If you want to solve a single very large problem, the version of Ipopt interfaced by Julia is not capable of parallelizing across multiple nodes of a distributed-memory cluster. There is an experimental MPI branch in the Ipopt repository, but to my knowledge it has not been hooked up to Julia, and the scalability results even from C++ or AMPL were not very encouraging. If you use a linear solver other than MUMPS, you can however parallelize the Newton step direction at each Ipopt iteration using shared-memory multithreading. But we'd have to know whether the Newton step direction is actually the bottleneck for your problems. In C++ or AMPL it often is, but your models may be taxing the JuMP auto-differentiation implementation to an unusual extent.

You can set the Ipopt option "hessian_approximation" to "limited-memory" to test whether the second derivatives are dramatically more expensive than the first derivatives. Typically using this quasi-Newton approximation comes at the cost of requiring more iterations to converge than using exact Hessian information, sometimes not converging at all, but for some problem types the Hessian may be very expensive to calculate and it may be worth it.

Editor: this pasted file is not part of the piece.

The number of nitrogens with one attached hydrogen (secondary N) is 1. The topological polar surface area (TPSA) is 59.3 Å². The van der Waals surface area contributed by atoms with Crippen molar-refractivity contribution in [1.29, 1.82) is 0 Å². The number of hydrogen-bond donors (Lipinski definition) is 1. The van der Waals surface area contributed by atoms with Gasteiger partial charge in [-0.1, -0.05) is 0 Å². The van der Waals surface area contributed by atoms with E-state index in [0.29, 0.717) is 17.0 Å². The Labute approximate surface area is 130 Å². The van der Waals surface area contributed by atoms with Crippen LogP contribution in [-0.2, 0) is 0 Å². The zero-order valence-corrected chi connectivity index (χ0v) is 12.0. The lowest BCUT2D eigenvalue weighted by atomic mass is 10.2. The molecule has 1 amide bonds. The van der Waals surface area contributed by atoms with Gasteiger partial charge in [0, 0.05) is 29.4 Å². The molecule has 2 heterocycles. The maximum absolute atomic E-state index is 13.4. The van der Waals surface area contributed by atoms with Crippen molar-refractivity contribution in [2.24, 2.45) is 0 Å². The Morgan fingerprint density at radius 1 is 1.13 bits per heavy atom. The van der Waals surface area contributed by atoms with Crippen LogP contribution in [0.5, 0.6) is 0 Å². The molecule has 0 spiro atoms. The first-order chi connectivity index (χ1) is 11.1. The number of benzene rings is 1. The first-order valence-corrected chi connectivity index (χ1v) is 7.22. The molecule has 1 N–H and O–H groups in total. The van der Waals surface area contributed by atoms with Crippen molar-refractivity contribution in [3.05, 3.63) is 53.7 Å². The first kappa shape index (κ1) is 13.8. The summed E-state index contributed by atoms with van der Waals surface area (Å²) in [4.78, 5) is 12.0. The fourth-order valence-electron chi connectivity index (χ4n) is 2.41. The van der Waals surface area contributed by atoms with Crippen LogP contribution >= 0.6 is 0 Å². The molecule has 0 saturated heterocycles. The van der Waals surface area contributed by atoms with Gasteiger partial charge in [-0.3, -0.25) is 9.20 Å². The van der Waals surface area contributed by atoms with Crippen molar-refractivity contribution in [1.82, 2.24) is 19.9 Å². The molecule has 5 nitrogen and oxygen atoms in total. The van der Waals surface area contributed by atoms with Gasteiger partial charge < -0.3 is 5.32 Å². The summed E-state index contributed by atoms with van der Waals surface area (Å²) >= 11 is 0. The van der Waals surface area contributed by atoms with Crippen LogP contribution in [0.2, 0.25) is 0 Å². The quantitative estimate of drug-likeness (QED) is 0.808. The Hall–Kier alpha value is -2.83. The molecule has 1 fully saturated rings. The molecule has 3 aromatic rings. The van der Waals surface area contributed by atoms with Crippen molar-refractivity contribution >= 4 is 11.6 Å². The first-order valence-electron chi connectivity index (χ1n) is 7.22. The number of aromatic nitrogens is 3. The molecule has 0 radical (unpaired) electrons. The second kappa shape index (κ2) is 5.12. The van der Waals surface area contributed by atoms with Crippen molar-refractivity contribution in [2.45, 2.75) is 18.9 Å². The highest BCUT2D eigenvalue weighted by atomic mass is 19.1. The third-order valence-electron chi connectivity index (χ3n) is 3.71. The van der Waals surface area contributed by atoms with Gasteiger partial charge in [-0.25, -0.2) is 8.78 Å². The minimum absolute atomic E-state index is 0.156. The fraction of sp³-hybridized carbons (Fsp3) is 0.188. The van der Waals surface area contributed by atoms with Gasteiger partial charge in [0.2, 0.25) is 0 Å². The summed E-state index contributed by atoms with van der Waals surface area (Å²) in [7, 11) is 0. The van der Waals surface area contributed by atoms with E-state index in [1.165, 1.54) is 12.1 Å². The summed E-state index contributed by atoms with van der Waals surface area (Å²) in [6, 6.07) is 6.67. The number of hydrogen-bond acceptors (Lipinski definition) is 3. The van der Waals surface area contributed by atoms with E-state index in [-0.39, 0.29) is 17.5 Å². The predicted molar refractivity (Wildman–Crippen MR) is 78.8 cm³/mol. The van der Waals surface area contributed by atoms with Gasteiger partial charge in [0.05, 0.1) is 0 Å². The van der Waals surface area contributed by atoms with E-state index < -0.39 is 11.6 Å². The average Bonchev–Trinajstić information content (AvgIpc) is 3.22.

-Tony


On Friday, July 18, 2014 4:54:43 PM UTC-7, tcs wrote:
Hi all,

I have two JuMP related questions: 

(1) I have noticed a significant slowdown when I re-estimate a model with JuMP. I am mostly using the non-linear solver interface in combination with Ipopt. The first estimation seems to block memory resources that are not freed afterwards. 
This might of course be a more general Julia issue or a problem with my operating system (Ubuntu 14.4). The weird thing is that the problem does not even disappear after restarting Julia, only a system restart solves it. Can you confirm this issue on other platforms/operating systems?